Over the last twenty years Bowden has authored several books on the violence occurring on the border between the United States and Mexico, focusing on Ciudad Juárez. Benavides and Bowden discuss the factors that led to his decision to start writing about the atrocities that Mexico’s powerful and, well-connected, elite carry out against the poor citizens of the country. At the forefront of his decision were the local street photographers that he encountered during a murder story he was investigating in Juárez in 1995. Bowden continues to tell the true story of why such an overwhelming amount of violence exists in Juárez.
After writing a piece about the exceptional work of the Juárez photographers, he discusses the origins of his friendship and collaborative working relationship with Juárez photographer, Julián Cardona. Bowden and Cardona have collaborated on several books. In “Juárez: Laboratory of our Future” Bowden shares how “American generated poverty in factories owned by American companies that pay slave wages,” are not enough for Mexican citizens, working in maquiladoras (foreign owned factories along the US/Mex. border), to survive. The book “Exodus/Éxodo” documents the emigration of Mexican citizens.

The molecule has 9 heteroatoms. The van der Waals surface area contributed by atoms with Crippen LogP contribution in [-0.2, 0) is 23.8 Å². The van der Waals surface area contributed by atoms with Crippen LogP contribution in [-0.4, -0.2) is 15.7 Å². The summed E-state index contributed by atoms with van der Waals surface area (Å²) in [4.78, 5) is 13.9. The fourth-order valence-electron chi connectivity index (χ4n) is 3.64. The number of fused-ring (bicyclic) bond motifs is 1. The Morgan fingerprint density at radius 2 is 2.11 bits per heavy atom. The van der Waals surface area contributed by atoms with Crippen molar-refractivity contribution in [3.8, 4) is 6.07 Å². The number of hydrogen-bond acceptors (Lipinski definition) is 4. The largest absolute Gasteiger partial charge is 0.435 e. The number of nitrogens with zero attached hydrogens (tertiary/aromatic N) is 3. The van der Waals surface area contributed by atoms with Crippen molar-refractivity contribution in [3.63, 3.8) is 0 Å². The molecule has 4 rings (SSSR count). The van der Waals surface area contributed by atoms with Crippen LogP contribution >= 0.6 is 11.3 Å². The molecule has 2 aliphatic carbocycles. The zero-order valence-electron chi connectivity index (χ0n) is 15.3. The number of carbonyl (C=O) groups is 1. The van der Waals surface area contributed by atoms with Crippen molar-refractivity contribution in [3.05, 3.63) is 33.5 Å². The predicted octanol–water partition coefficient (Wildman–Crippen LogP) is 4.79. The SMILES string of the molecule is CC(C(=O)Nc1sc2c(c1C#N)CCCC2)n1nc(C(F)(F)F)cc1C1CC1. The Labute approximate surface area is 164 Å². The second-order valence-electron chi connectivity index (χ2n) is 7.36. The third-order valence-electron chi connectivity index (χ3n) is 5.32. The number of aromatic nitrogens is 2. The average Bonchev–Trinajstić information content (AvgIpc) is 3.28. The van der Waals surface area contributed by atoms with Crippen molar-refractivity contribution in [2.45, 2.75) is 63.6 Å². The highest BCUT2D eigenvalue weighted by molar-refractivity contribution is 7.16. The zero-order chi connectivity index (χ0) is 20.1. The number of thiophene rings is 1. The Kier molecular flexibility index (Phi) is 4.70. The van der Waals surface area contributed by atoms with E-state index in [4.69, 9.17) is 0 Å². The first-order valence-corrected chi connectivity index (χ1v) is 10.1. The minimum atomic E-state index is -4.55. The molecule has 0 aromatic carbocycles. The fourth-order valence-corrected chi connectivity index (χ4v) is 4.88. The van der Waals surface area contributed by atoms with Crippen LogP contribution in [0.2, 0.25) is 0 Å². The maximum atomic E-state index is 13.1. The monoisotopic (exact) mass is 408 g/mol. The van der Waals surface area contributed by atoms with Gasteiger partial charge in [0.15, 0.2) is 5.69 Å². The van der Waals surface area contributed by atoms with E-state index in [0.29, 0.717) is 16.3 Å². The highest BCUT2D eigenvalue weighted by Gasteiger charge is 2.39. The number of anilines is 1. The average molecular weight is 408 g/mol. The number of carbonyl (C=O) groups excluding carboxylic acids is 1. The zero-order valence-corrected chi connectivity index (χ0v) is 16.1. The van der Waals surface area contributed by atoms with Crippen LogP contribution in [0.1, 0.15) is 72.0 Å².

A study from the Colegio de la Frontera Norte (COLEF) has found that Juarez now has nearly 500,000 residents living in poverty or extreme poverty.
I have been less than systematic in reporting deaths from homicide in Ciudad Juarez and I also find myself relying on (and doubting) these new reports from the Mexican government. Several people I trust who live in Mexico have responded to me privately that they believe the government is purposefully under-reporting homicide numbers. So, the evidence we have from the press is sporadic and partial, as are my efforts to find this evidence and share it with the list. I was away from the computer most of the day yesterday as I sat for hours in a waiting room at the ICE Detention Center in El Paso, waiting to testify about the violence in Juarez and in Mexico generally as background information in an asylum case.